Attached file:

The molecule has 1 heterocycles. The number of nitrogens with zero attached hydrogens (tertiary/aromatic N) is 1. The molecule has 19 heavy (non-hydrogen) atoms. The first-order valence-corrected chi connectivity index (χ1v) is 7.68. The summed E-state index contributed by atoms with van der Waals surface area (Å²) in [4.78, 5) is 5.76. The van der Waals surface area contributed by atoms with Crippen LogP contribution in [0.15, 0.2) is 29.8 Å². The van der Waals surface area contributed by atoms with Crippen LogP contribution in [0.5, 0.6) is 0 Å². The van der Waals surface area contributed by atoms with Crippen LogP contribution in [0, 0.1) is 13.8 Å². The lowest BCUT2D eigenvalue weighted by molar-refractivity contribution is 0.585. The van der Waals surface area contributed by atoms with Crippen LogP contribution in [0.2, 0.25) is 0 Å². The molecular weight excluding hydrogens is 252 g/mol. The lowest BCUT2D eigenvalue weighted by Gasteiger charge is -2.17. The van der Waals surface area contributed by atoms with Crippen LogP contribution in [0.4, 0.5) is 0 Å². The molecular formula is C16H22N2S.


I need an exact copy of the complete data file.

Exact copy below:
The molecule has 1 heterocycles. The number of nitrogens with zero attached hydrogens (tertiary/aromatic N) is 1. The molecule has 19 heavy (non-hydrogen) atoms. The first-order valence-corrected chi connectivity index (χ1v) is 7.68. The summed E-state index contributed by atoms with van der Waals surface area (Å²) in [4.78, 5) is 5.76. The van der Waals surface area contributed by atoms with Crippen LogP contribution in [0.15, 0.2) is 29.8 Å². The van der Waals surface area contributed by atoms with Crippen LogP contribution in [0.5, 0.6) is 0 Å². The van der Waals surface area contributed by atoms with Crippen LogP contribution in [0, 0.1) is 13.8 Å². The lowest BCUT2D eigenvalue weighted by molar-refractivity contribution is 0.585. The van der Waals surface area contributed by atoms with Crippen LogP contribution in [0.2, 0.25) is 0 Å². The molecular weight excluding hydrogens is 252 g/mol. The lowest BCUT2D eigenvalue weighted by Gasteiger charge is -2.17. The van der Waals surface area contributed by atoms with Crippen LogP contribution in [0.4, 0.5) is 0 Å². The molecular formula is C16H22N2S.